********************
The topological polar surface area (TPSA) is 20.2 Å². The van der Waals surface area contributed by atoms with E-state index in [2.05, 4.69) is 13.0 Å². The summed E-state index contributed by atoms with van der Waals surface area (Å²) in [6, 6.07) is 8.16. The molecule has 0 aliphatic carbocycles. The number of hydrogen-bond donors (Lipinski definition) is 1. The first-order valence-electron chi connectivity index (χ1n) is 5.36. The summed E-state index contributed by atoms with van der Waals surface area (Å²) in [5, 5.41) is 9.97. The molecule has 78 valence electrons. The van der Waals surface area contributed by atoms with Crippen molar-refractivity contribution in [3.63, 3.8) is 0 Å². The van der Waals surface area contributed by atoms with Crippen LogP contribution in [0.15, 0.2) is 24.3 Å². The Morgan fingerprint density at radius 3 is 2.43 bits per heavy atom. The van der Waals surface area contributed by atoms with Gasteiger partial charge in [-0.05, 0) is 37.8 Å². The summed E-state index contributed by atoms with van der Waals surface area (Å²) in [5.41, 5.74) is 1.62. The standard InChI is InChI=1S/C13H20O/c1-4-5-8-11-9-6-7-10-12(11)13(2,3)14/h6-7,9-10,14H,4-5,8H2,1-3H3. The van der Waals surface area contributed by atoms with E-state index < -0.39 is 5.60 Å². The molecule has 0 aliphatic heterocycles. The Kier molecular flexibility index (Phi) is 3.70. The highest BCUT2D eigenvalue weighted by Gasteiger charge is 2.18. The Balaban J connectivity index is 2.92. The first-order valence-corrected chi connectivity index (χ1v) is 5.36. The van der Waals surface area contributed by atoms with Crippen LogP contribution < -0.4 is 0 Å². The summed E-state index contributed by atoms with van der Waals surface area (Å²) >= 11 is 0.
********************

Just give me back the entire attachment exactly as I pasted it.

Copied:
The topological polar surface area (TPSA) is 20.2 Å². The van der Waals surface area contributed by atoms with E-state index in [2.05, 4.69) is 13.0 Å². The summed E-state index contributed by atoms with van der Waals surface area (Å²) in [6, 6.07) is 8.16. The molecule has 0 aliphatic carbocycles. The number of hydrogen-bond donors (Lipinski definition) is 1. The first-order valence-electron chi connectivity index (χ1n) is 5.36. The summed E-state index contributed by atoms with van der Waals surface area (Å²) in [5, 5.41) is 9.97. The molecule has 78 valence electrons. The van der Waals surface area contributed by atoms with Crippen molar-refractivity contribution in [3.63, 3.8) is 0 Å². The van der Waals surface area contributed by atoms with Crippen LogP contribution in [0.15, 0.2) is 24.3 Å². The Morgan fingerprint density at radius 3 is 2.43 bits per heavy atom. The van der Waals surface area contributed by atoms with Gasteiger partial charge in [-0.05, 0) is 37.8 Å². The summed E-state index contributed by atoms with van der Waals surface area (Å²) in [5.41, 5.74) is 1.62. The standard InChI is InChI=1S/C13H20O/c1-4-5-8-11-9-6-7-10-12(11)13(2,3)14/h6-7,9-10,14H,4-5,8H2,1-3H3. The van der Waals surface area contributed by atoms with E-state index < -0.39 is 5.60 Å². The molecule has 0 aliphatic heterocycles. The Kier molecular flexibility index (Phi) is 3.70. The highest BCUT2D eigenvalue weighted by Gasteiger charge is 2.18. The Balaban J connectivity index is 2.92. The first-order valence-corrected chi connectivity index (χ1v) is 5.36. The van der Waals surface area contributed by atoms with Crippen LogP contribution < -0.4 is 0 Å². The summed E-state index contributed by atoms with van der Waals surface area (Å²) >= 11 is 0.